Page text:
Wine is an alcoholic beverage, obtained from the fermentation of grapes. Each French region is classified as producing wines of a particular style. With all the different rosés, reds and whites available, it's sometimes easy to get confused. An overview of the different types of wines available is a useful prerequisite, along with a little wine tourism and a visit to a vineyard with us as your guide.
A red wine is obtained by the fermentation of the must of black grapes along with the skins, seeds and possibly the stems. The length of fermentation varies depending on the type of wine desired, the characteristics of each harvest and the traditions of the region where the wine is produced. The vatting period can vary from a maximum of one week to obtain light and smooth wines, to three or four weeks for a "vin de garde" (a wine that is meant to age well).
Light-bodied and lightly colored red wines are meant to be drunk when they are young. Some examples are Beaujolais, Touraine, Coteaux du Lyonnais, Burgundies or the wines of Savoy.
Fresh and crisp reds, which are light on the palate, predominantly fruity, and still young, are meant to be paired with simple dishes. Examples include some wines from Provence, the Beaujolais crus, the wines of Fronton and Gaillac, Samur-Champigny...
Full-bodied very fragrant reds, with a good aging potential, like Premier Cru Burgundy wines, Right Bank Bordeaux wines, Chinons and Saint-Nicolas de Bourgueil, etc., are perfect for pairing with game or rare meat.
Tannic reds and those with a long aging potential are strong wines, with a rough or coarse taste when they are young, and require at least 5 years of aging before beginning to develop their aromas. Some examples are the wines of Haut Médoc (Pauillac, Margaux...) the wines of South West France (Cahors and Madiran), and certain Grand Cru Burgundies of the Côtes de Nuits (Chambertin, Vosne-Romané...).
White wine is made from white grapes (green or yellow skins) or black grapes with white flesh. Certain grape varieties are very common, like Chardonnay and Sauvignon. White wine is produced in all areas where vineyards grow. It is processed in a way so as to achieve a finished product with a transparent yellow color. There is a wide variety of white wines, just like there is a large variety of grapes, winemaking methods, etc.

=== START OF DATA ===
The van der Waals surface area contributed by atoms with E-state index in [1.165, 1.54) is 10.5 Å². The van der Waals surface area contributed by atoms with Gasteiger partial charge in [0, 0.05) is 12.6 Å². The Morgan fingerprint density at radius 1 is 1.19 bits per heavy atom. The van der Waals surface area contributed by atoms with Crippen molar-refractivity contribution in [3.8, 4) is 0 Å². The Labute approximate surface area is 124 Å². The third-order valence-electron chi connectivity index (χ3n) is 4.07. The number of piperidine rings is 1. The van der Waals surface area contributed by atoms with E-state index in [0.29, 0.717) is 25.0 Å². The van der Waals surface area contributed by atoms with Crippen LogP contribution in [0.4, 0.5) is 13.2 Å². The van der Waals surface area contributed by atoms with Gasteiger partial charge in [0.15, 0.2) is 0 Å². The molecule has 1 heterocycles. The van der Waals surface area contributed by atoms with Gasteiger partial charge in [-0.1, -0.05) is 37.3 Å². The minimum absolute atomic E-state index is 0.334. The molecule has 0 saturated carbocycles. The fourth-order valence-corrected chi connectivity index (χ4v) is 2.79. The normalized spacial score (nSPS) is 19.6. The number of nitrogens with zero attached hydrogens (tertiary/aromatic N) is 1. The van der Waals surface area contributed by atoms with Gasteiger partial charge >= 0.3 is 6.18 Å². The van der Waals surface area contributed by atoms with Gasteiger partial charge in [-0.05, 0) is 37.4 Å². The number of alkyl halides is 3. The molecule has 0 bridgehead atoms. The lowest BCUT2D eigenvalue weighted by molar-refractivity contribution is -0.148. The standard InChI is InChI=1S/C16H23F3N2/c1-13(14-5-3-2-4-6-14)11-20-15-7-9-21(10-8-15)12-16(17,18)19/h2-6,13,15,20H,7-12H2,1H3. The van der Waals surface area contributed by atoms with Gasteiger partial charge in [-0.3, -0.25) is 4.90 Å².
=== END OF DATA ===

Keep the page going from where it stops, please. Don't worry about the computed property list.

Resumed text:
There are light-bodied white wines that are rather acidic, pale-colored and that need to be consumed when they are young. Some examples are wine from Gros Plant du Pays Nantais, Bourgogne Aligoté, Muscadet su Lie, the wines of Savoy or Alsace Pinot Blanc, etc. White wines that are more aromatic, less acidic, and more fragrant, are ready to drink when they are young or after a few years of aging. These include white Burgundy wines, Chablis, Alsace wines, wine from the Middle Loire (Quincy, Sancerre, Pouilly-Fumé...).
Soft and fruity whites, with no acidic taste, are ready to drink when they are young and are often from the south of France. For example, Côtes-du-Rhône, white wines from Roussillon...
Rosé wine is described as a product resulting from the alcoholic fermentation of black grapes (but with white juice). There are numerous grape varieties used for the preparation of rosé wines which can also be used for the production of red wines. Here are some examples that can be found across the regions: Cabernet Franc, Merlot, Pineau d'Aunis, Pinot Noir, Gamay, Cinsaut, Grenache Noir, Tibouren, Shiraz, etc...
Some types of rosé wines are fresh and light-tasting, with a pale color, like the rosés from Provence and the Loire.
You can also grace your table with more full-bodied and fruity rosés, with a deeper color and raspberry nuances. Some examples are rosés from South West France and Languedoc, or Bordeaux Clairet.
Generally speaking, it is rather difficult to obtain a rosé wine that is fruity and balanced, while maintaining its color and remaining consistent from one vintage to another.
Thanks to our advice, you will never be overwhelmed again when facing all the intricacies of wine!